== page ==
Artisan Wines in Santa Barbara?

by Eve Resnick on March 17, 2010

in General

You know how much I love Santa Barbara, California and the beautiful wines grown in the area. I raved often enough to bore everybody. But today I’m more skeptical than raving.  I just read a press release by the Santa Barbara Wine Company announcing the launch of their “Artisan Wines”. What a strange concept! What is artisan? In France, an “artisan” is a man who creates quality products in the tradition of his region. Bordeaux has some estates grouped under the name of “crus artisans”, “artisan wines”. To tell you the truth, they never met any success.

What are “artisan wines” in Santa Barbara? How do they fit themselves between the urban wineries like Jaffurs or the high quality wines of  SeaSmoke? I’m not sure the concept of “artisan” will help the branding of their Pinot Noir or Chardonnay. Their label is non descript with a palm tree, the name of the winery and the grape.  Marketing such a wine is certainly difficult, even if the wine is of very good quality.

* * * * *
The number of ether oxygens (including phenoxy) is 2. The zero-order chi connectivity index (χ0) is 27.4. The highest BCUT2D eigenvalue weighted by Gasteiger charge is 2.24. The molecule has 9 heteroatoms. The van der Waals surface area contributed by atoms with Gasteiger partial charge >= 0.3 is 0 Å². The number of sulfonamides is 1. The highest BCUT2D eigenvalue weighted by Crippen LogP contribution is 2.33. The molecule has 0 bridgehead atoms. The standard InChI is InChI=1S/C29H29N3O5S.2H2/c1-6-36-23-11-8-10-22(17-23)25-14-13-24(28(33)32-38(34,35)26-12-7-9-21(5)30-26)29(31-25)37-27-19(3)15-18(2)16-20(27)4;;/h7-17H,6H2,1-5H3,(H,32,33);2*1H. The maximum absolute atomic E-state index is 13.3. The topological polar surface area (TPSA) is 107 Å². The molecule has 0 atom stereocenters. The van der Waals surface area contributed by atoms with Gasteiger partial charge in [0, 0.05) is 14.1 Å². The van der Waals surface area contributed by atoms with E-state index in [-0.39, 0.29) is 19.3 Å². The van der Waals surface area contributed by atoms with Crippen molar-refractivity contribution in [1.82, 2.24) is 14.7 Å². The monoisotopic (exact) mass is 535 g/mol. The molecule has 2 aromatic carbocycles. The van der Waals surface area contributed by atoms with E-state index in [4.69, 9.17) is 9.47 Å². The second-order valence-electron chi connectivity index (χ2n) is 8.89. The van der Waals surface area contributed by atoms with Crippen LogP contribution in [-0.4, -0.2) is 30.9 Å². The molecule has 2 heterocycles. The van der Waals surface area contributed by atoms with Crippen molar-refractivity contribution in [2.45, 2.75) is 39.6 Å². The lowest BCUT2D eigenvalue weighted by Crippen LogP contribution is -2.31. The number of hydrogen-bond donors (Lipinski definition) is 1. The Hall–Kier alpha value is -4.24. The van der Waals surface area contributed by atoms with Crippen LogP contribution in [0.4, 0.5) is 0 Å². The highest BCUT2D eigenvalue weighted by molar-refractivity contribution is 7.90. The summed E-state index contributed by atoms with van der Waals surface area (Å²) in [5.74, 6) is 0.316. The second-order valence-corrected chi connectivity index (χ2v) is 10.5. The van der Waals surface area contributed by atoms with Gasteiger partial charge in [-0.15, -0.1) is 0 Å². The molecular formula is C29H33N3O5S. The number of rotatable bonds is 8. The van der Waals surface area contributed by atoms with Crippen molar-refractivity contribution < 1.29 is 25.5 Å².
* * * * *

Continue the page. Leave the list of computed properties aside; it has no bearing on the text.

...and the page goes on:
I make a deal with you, readers. I’ll taste their wines in Santa Barbara this summer and will let you know : 1) if they were easily found and 2) if I liked them.  See you then!


1 Wink Lorch March 17, 2010 at 7:10 pm

Isn’t ‘artisan’ just this era’s marketing speak for the meaningless ’boutique’ word that was used in the ’80s and ’90s? To me it means nothing more than small rather than part of a conglomerate.

2 Evelyne Resnick March 17, 2010 at 7:33 pm

“Artisan” is not quite the same as “boutique” in marketing terms. “Boutique” refers to a small winery, quality oriented and producing in small quantities. “Artisan” refers to the wines. It means they’re supposed to be “hand made” in opposition to mass market wines.

Marketing is not a pejorative term in the wine business. If more European wines tried to get some experience in marketing their wines, they might have less trouble to sell themselves. My point in this post was that “artisan” is not strong enough as a branding strategy but it could be an interesting marketing angle. Am I making more sense?

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